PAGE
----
Once this clause is included you can then write a separate letter of wishes to list the items you want to gift and who you want to gift them to. This is a very flexible way of dealing with your personal items so if you change your mind you can simply write a new letter without having to make a new Will.

  1. Exclude someone

If you have chosen to exclude someone from benefitting from your Will, your Consultant will have advised you whether to include a phrase in your Will or not and what the consequences are that the exclusion could have for your estate. You should also write a letter of wishes to detail your reasons for the exclusion, as this may be considered by the court if the excluded person did try to bring a claim against your estate. In these circumstances the letter is sometimes referred to as an ‘exclusion letter’ or a “letter to executors” instead.

Letters of wishes aren’t legally binding, but they’re useful for making sure you have got your less-formal wishes for your estate across to your executors, trustees and family.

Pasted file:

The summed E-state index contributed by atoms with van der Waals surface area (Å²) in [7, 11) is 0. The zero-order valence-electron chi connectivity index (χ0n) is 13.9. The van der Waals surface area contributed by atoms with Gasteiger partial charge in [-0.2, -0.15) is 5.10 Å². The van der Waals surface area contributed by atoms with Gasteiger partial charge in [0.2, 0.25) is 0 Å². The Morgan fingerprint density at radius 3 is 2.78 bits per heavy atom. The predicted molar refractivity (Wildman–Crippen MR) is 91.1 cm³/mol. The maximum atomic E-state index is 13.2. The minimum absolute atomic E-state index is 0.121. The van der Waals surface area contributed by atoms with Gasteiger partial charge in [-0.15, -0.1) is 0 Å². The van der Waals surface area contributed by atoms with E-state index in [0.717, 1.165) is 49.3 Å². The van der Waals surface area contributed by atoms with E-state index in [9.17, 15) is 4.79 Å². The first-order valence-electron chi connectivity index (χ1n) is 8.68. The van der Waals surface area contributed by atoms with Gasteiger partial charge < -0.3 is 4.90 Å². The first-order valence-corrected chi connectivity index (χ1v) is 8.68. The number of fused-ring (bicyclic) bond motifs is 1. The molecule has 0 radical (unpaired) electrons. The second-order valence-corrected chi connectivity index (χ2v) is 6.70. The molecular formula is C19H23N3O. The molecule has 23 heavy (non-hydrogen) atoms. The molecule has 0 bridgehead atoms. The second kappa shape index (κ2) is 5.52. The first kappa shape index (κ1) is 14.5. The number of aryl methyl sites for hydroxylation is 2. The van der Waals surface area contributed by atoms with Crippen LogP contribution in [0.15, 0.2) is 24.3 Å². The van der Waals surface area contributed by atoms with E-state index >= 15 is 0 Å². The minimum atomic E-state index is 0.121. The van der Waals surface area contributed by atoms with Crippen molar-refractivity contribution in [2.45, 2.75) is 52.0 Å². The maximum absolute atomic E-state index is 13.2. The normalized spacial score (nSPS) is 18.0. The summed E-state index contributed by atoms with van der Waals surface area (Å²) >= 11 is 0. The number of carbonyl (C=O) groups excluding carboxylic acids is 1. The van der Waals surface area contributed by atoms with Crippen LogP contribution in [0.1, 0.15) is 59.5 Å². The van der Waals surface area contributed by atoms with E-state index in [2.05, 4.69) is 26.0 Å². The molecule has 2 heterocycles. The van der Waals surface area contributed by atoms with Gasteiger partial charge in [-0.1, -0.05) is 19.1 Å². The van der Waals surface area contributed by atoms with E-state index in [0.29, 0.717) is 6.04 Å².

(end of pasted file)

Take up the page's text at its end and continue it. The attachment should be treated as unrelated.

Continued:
If you would like to meet with one of our Consultants to discuss any of the issues raised in this article or any other Estate Planning topic please telephone 01732 868190 or click here.

The risk of miscalculating Inheritance Tax due to HMRC

The Telegraph reported that ordinary individuals inheriting assets from overseas could risk criminal charges if they miscalculate the tax owed. New legislation was introduced in 2016 which meant that beneficiaries who inherit offshore money could see their income wiped out completely due to new penalties and punishments. The clampdown is part of HMRC’s latest attempt to close a ‘tax gap’ reported to be worth £34bn per year.

A loophole in the law meant that anyone owing UK tax for income earned abroad could come forward without fear of criminal charges or paying punitive penalties. However, the so-called ‘Liechtenstein Disclosure Facility’ (LDF) ended on December 31st, 2015 and meant that HMRC could impose penalties of at least 30% of the tax due and could investigate cases going back 20 years, in contrast to the current limit of 16 years.

In addition, the larger financial sanctions will be compounded by the fact that anyone miscalculating overseas taxes could be branded as a criminal. This position was confirmed in the Chancellor’s last Autumn Statement. “This won’t just affect serial evaders but ordinary people who make a mistake with their tax or bury their heads in the sand”, said John Cassidy, a tax investigations partner at Crowe Clarke Whitehall. “After the amnesty ends HMRC will become more vigilant and less sympathetic.”